Dr. Patrick McCarthy, President Annie E. Casey Foundation

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With nearly 30 years of experience in the field of children’s well-being, McCarthy assesses poverty in the U.S.

Patrick McCarthy is president and CEO of the Annie E. Casey Foundation, a Baltimore, MD-based private charitable organization dedicated to helping build better futures for disadvantaged children in the U.S. He was previously senior vice president, overseeing the Foundation’s work in a number of areas, including health, substance abuse and education, as well as its Strategic Consulting Group and its direct services agency, Casey Family Services. McCarthy began his career as a psychiatric social worker and taught at the graduate schools of social work of Bryn Mawr College—where he earned his Ph.D.—and the University of Southern California.


Tavis: Next year will be the 50th anniversary of President Lyndon B. Johnson’s war on poverty. By any measure, not only has the war not been won, but we’re still losing battle after battle.

The persistence of poverty is an issue that ought to be front-and-center, it seems to me, in our public policy, but one that few politicians truly want to address.

Dr. Patrick McCarthy is president of the Annie E. Casey Foundation, a private charitable organization that’s taken a leadership role in finding solutions to what seems to be an intractable issue in this country.

He joins us now from Washington. Patrick McCarthy, good to have you back on this program, sir.

Dr. Patrick McCarthy: So happy to be with you, Tavis, good to see you.

Tavis: Let me start by asking why it is that with all of the numbers clearly indicating that poverty is persistent in this country, that in many ways it’s worsening in this country, why is it that we can’t seem to get a conversation, get traction on a real conversation about alleviating poverty in America?

McCarthy: I think as we think about our own growing up, we probably both heard a lot about opportunity in this country, and that if you worked hard or you studied hard, you did what you were told, you could get ahead.

I think that’s still a core value that we have as Americans. It’s very hard for Americans to hear that there are many fellow citizens and their children who in fact are in poverty. It’s hard to hear that, even as we struggle with the question of how do we keep folks on a path towards opportunity. It’s just very difficult for people to engage in that conversation, but we have to.

Tavis: Let me press you on that, Patrick, because it seems to me it’s not even so much about getting them comfortable with hearing it. You’re right; nobody wants to hear that kind of sad story, as it were.

But there are so many Americans now in the millions who are living this story, so it’s not about hearing about somebody else’s condition. If one out of two Americans is either in or near poverty, and again, the numbers tell the story, you look to your left or you look to your right or in your own family, you know somebody struggling with this.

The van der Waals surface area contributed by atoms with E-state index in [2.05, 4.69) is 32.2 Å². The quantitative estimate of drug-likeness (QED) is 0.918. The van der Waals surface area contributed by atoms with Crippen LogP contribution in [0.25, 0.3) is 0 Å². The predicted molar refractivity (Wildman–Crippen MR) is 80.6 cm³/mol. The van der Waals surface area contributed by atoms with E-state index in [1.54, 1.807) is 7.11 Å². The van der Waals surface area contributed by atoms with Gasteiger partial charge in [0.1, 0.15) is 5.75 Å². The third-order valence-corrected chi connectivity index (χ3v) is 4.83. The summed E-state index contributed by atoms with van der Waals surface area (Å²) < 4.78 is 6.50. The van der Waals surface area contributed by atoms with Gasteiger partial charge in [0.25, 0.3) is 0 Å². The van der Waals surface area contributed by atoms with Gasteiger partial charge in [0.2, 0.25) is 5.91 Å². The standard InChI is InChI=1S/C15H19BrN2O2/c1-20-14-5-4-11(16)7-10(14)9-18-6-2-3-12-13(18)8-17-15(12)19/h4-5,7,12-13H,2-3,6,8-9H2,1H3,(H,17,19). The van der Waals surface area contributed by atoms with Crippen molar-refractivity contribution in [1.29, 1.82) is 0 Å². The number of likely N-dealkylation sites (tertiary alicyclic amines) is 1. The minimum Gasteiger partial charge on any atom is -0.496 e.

So help me understand how it is that we can’t get a real conversation about it when this is not some foreign story, as it were.

McCarthy: No, I think you’re putting your finger on a really big issue here. The reality is that more and more families are falling behind, and we’re finding it harder and harder to keep up.

As a result, more and more children are growing up poor. Sixteen million children in this country are below the poverty line and as you say, there are many more who are close to the poverty line and living tough lives.

I do think that part of the issue is that there are major economic changes we’ve been going through for the last 30 years. We’ve certainly entered a world of global competition.

We have higher productivity, which brings the prices of our consumer goods down, but at the same time it means there are fewer jobs available than there used to be back when manufacturing and basic blue collar jobs could get you a middle class lifestyle.

That’s not happening anymore. So I think that part of the challenge is that even though we still talk about opportunity, we’ve sort of turned our face away from the realities that many of our fellow citizens are in the midst of.

Tavis: Let me take one of the points you’ve just raised now, Patrick, and ask your particular point of view on it, and more broadly, the work that Annie E. Casey is doing in this area. I’ll come back to children in just a second.

But on the issue of income inequality, what say you to us tonight, the nation, about how we address this issue of income inequality.

McCarthy: Well I think there’s a number of things that we have to do. Number one, we have to realize that we can’t survive as a country with 30 to 40 percent of our workforce and our potential sitting on the sidelines, and that’s what happens when you allow people to fall into poverty and not participate in the economy.

So we’ve got to address that. We also have to recognize that we can widen the path towards opportunity. We can build connections to education, we can invest in early education especially, make sure every child is on a path to success.

We can invest in skill development for their parents and get folks on the right path towards opportunity. However, if we pretend that this problem doesn’t exist, then the income inequality, the wealth inequality is just going to grow.

I think one of the most serious problems we have is that we’re starting to lose that sense that where you end up doesn’t depend on where you started out. Used to be a sense that no matter where you started out, you could be successful.

More and more people are now saying, gee, it’s going to be worse for my children going forward, rather than better. My folks always talked about making a better life for their kids, and now we’re hearing more and more that folks don’t believe in that anymore. That’s a huge challenge.

Tavis: So what do we say, then, to a nation that allows its children to surrender their life chances before they ever really know their life choices? I ask that question, Patrick, against the backdrop of this reality.